Tory wrong on carding

By Arnold Auguste Thursday April 23 2015 in Arnold Auguste
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By ARNOLD A. AUGUSTE, Publisher/Senior Editor

Why would Toronto Mayor, John Tory, a member of the Toronto Police Service Board, and ostensibly the one calling the play on the board these days, approve a policy that would give police officers wider scope to target, humiliate and possible criminalize innocent Black youth?


The board last week voted to approve a watered-down and gutted version of a policy that was approved by a previous board a year ago which would have provided some protections for people stopped by police who were not in the process of committing a crime, suspected of committing a crime or possibly having knowledge of a crime. In other words, a policy aimed at protecting the rights of individuals when cops went on a fishing expedition, stopping and questioning innocent people.


For almost a year, Police Chief Bill Blair ignored the board’s request to provide the procedures to implement its April 2014 policy. He refused to enact the policy that would have police officers tell people they arbitrarily stopped (without just cause) that they didn’t have to speak with them as the board demanded. The board had also instructed that police must issue a receipt detailing the reason for the stop and the information collected. Blair also refused to comply.


(It is interesting that Blair has protested very strongly to suggestions that he was insubordinate – and Tory has backed him up on this – to the board, his employer.)


The board’s decision to accept Blair’s version of the policy which removed the requirement for police officers to tell people they stopped without just cause that they didn’t have to speak with them; to provide a business card (if asked) instead of a receipt with information on the encounter and to allow police officers wider scope to engage in what has come to be known as carding came as a huge shock to members of the Black community.


Scores of deputations – some from organizations and others from concerned members of the community – were made during several meetings with the board, to no avail. Not one voice, not one word, not one plea resonated with the board since Tory took his seat on it.


Blair didn’t want the 2014 policy approved; the police community didn’t want it approved and Tory made sure it wasn’t approved. It didn’t matter what the community wanted.


And what did the community want?


A review of documentation from carding in the police database by the Toronto Star a couple years ago discovered that Blacks and people with brown skin were much more likely to be stopped and questioned by police than Whites. These findings supported what members of our community have always known and that is that police practiced racial profiling of Blacks.


The community wanted it stopped.


Everyone understands that part of the job of policing involves stopping and questioning people who police might have reason to believe could assist in a criminal investigation. What was abhorrent was to find that police were targeting Black people who were just going about their legitimate, innocent business, including the youth.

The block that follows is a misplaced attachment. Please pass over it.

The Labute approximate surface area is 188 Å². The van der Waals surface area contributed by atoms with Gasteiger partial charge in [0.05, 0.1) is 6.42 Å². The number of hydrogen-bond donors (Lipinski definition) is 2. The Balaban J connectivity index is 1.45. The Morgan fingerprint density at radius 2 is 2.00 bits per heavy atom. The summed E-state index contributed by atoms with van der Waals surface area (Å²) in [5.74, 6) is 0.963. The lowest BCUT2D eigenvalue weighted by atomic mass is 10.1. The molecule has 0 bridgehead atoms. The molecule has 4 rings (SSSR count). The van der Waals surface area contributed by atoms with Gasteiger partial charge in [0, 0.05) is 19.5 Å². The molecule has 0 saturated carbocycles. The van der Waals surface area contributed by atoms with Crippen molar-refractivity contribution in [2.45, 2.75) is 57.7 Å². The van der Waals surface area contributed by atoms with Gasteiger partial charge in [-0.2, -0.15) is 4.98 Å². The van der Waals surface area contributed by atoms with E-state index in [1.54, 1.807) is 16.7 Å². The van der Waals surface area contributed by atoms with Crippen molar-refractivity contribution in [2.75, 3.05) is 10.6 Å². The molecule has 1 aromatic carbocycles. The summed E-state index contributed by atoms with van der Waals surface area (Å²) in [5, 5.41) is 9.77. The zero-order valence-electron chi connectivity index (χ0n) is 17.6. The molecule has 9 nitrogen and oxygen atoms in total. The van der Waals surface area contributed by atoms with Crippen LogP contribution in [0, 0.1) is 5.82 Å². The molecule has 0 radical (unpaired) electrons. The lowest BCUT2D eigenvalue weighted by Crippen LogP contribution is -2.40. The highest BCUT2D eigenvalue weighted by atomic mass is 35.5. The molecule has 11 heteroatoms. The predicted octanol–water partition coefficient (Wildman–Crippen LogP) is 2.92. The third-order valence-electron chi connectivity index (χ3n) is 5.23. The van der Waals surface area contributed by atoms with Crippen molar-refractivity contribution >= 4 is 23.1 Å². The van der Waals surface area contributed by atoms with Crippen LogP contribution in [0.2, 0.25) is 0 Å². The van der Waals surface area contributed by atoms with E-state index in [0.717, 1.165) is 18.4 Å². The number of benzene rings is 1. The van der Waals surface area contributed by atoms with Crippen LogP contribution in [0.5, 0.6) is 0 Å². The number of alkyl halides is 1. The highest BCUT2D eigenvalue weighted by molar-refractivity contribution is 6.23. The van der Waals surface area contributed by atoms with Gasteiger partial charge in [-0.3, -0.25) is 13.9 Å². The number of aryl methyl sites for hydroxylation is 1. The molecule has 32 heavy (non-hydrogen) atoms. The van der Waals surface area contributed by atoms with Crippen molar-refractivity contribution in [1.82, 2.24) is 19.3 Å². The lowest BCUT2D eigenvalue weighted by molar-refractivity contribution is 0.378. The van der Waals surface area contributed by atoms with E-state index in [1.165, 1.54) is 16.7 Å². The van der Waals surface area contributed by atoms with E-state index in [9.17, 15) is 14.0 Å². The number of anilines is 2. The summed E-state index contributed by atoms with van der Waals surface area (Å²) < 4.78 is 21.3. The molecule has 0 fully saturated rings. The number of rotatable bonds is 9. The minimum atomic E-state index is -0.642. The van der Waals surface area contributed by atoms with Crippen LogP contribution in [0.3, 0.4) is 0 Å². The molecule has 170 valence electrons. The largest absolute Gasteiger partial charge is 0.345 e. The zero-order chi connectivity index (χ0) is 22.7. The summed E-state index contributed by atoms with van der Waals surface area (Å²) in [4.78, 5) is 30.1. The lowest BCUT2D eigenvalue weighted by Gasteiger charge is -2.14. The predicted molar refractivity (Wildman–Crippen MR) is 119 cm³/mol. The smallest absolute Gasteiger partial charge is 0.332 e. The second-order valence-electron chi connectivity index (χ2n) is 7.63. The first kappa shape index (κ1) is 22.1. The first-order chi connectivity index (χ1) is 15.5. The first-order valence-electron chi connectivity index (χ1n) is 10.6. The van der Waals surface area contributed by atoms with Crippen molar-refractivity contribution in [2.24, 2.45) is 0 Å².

The board, in April 2014, devised a policy with the aim of protecting innocent people, not necessarily from being stopped, but to provide them with certain protections if they are. And one of those protections was to have police officers tell the individual stopped that he or she didn’t have to speak with them and could just walk away.


That is one of the things Blair couldn’t accept. Police officers don’t want to have to tell people they don’t have to speak with them even if they are not doing anything wrong.


As soon as Tory, who is a close friend to Blair, became mayor, he set about dismantling the board that established that policy. First, he got rid of one of Blair’s most vocal critics, Jamaican-born councillor Michael Thompson, the only Black member of the board. And he replaced two other councillors who voted with Thompson and chair Alok Mukherjee, one of whom left on his own accord, and placed himself on the board.


It was just a matter of time.


The thing is, though, if carding is wrong, why did we go along with the board’s 2014 compromise in the first place? Why did we accept a policy which would allow police to stop and question our youth and document information that could come back to hurt them later on when they could be deemed “known to police” because of the documentation showing that they were stopped, some of them several times, by police during these carding encounters?


Tory and Blair might have done us a favour by being so inflexible. They not only opened our eyes to how they truly think about us, they opened our eyes to the fact that we were being lulled into complacency with a policy that claimed to be in our interests but actually was not.


By the way, thanks to Tory, carding now has the blessing of the Toronto Police Service Board, the civilian oversight board which is supposed to protect the public’s interest.


Carding is wrong – in either of its forms, the old board’s or Blair’s. And it must end. Period!

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